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Spring 2019 PGC Master Catalogue

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Solovyov and Larionov
By (author): Eugene Vodolazkin Translated by: Lisa C. Hayden
9781786070357 Hardcover, Dust jacket English General Trade FICTION / Literary May 24, 2019
$40.50 CAD
No longer our product 5.75 x 8.86 x 1.39 in 368 pages Oneworld Publications

Shortlisted for the Andrei Bely Prize and Russia’s National Big Book Award

Larionov. A general of the Imperial Russian Army who mysteriously avoided execution by the Bolsheviks when they swept to power and went on to live a long life in Yalta, leaving behind a vast heritage of memoirs.

Solovyov. The young history student who travels to Crimea, determined to find out how Larionov evaded capture after the 1917 revolution.

With wry humour, Eugene Vodolazkin, one of Russia’s foremost contemporary writers, takes readers on a fascinating journey through a momentous period of Russian history, interweaving the intriguing story of two men from very different backgrounds that ultimately asks whether we can really understand the present without first understanding the past.

Eugene Vodolazkin was born in Kiev and has worked in the department of Old Russian Literature at Pushkin House since 1990. He is an expert in medieval Russian history and folklore. Solovyov and Larionov is his debut novel.Laurus(Oneworld, 2015), his second novel but the first to be translated into English, won the National Big Book Award and the Yasnaya Polyana Award and has been translated into eighteen languages. His third novel,The Aviator (Oneworld, 2018), was shortlisted for the Russian Booker Prize and the National Big Book Award. He lives in St Petersburg.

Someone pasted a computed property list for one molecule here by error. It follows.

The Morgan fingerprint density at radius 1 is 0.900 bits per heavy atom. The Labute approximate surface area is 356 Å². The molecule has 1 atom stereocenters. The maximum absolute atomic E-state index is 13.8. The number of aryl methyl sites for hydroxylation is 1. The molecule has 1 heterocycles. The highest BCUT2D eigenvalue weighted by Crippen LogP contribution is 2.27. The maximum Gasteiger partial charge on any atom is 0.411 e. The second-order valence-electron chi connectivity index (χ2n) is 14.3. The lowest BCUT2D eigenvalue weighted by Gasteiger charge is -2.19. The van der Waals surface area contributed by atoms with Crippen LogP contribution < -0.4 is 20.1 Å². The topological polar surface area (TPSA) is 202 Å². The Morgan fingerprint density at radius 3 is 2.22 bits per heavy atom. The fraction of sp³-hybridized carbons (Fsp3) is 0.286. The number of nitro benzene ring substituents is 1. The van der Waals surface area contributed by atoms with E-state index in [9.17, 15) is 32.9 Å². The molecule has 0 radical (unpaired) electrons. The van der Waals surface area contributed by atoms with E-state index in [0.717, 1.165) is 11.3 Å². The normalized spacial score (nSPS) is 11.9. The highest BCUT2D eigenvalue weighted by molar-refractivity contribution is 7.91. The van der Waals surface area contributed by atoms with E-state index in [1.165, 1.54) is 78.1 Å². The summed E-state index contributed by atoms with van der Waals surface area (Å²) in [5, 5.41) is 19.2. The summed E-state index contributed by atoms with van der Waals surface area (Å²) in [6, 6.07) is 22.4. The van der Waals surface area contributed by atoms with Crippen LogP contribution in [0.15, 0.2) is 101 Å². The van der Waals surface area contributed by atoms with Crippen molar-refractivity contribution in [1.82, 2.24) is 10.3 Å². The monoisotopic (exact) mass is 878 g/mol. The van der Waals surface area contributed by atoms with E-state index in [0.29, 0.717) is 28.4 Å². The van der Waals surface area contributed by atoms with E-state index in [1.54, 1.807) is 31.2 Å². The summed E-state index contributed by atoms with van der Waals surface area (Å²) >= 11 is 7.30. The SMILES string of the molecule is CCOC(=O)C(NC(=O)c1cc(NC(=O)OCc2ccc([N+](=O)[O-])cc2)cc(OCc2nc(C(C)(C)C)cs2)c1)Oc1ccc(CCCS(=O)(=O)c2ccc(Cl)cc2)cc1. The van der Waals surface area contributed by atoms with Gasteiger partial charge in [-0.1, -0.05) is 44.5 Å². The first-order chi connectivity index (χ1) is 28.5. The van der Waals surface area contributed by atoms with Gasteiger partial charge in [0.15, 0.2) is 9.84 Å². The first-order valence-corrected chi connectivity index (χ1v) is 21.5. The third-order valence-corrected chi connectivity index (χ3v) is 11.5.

Lisa C. Hayden’s translations from the Russian include Eugene Vodolazkin’s Laurus, which won the Read Russia Award in 2016 and was also shortlisted for the Oxford-Weidenfeld Prize along with her translation of Vadim Levental’s Masha Regina. Her blog, Lizok’s Bookshelf, examines contemporary Russian fiction. She lives in Maine, USA.

‘There is sprightly, funny satire here and, beneath it, a surprising vein of poignancy.’

‘Third-person narration, circular structure, and archetypal characters lend this beautifully written literary mystery the feel of a modern fable. [We] recommend Vodolazkin’s slowly unfolding story to readers who prefer detailed research, artfully layered descriptions, and character epiphanies to thrills.’

‘An ambitious first novel. It is to Vodolazkin’s credit that he pulls it off, creating a substantial, beguiling work that engages the reader on several levels, encompassing a detective story, historical events and even a little romance.’

‘Absorbing, darkly witty, history soaked pages for literary and historical fiction fans.’

‘A substantial, beguiling work that engages the reader on several levels... A thoroughly enjoyable read.’

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